When they get stuck the boys raise their eyes to the blackboard and ick it all over again.
At last the scene was all made in German; but could they come home and call it a day? No, indeed. It had to be made encore in French; and then ditto in Spanish.
“The only words that I know in Spanish are toreador,” said Laurel, “and we haven’t had it yet. I know I’ll be good that day.”
Their work may seem haphazard and incongruous, as I fling, off these words, but as a matter of fact they are doing their foreign talkers remarkably well. One Spanish paper was so enthusiastic about their work that it came out and announced that Señor Laurel was of an old Spanish family and spoke the true Castilian. And the only Castile that Laurel ever heard of is the one in soap.
One reason why the team of Laurel and Hardy can get away with it so well is that they depend mostly on their pantomime for comedy. It is their actions and their expressions that tell the story. Words are just frosting on the cake.
Stan Laurel ought to know his way about in comedy. When that other notable Englishman, Charlie Chaplin, decided to try his wings in America in a sketch called “A Night in an English Music Hall,” Stan Laurel was his understudy and came to America with him, and he roomed with him. But business was not always good with the English comedians. Instead of going to the hotels, as they toured the country, they went to boarding houses and fried their chops in their room. Laurel’s part was to fry the chops while Charlie’s duty was to sit by the door and strum his mandolin so loudly that the landlady could not hear the sizzling.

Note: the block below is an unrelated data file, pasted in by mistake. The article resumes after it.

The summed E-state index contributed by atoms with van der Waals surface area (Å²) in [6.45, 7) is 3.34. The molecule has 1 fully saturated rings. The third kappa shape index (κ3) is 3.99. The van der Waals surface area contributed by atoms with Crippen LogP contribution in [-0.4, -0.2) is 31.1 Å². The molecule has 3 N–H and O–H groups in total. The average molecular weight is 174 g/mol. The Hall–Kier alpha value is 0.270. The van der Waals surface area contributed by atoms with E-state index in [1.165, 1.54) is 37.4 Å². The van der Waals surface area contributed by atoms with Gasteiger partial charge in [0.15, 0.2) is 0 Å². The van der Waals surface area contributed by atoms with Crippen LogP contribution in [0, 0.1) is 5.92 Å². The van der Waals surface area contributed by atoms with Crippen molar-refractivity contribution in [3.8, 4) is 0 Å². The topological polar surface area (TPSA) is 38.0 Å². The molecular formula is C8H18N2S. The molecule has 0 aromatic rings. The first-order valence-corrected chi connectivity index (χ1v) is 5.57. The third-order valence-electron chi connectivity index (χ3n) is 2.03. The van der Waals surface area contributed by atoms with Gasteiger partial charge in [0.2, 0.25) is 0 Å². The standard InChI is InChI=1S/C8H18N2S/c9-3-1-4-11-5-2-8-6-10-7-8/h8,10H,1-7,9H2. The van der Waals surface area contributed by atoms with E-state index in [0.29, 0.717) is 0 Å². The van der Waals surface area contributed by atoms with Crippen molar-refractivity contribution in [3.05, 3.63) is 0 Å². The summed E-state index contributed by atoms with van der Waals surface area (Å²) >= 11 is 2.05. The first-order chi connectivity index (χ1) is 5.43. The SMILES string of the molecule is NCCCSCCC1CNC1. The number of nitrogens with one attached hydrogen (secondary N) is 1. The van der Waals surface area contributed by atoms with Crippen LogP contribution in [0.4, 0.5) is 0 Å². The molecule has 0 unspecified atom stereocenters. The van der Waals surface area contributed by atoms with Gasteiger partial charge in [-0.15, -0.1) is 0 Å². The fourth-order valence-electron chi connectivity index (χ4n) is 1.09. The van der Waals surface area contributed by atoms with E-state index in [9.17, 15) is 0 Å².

Meantime Oliver Hardy started out to be a great and learned lawyer — and ended up by letting people throw pies at him. But, lads and lassies, there’s more money in the pie business, roughly speaking than in the learned law business. He was graduated from the law department of the University of Georgia, and hung out his shingle but spiders came and clouded it up.
“If spiders are the only ones who ever come to my office, I am going out to look for something else,” quoted the brilliant young legal mind, and forthwith he got himself a job singing on the stage. The first time he ever stood in front of a camera was in Jacksonville, Florida, for the old Lubin company.
Hardy gets relief from being funny in four languages by playing golf. He is a golf fiend, and has twenty-four cups sitting on his mantel-piece, to say nothing of two gold medals which he picked up along the way.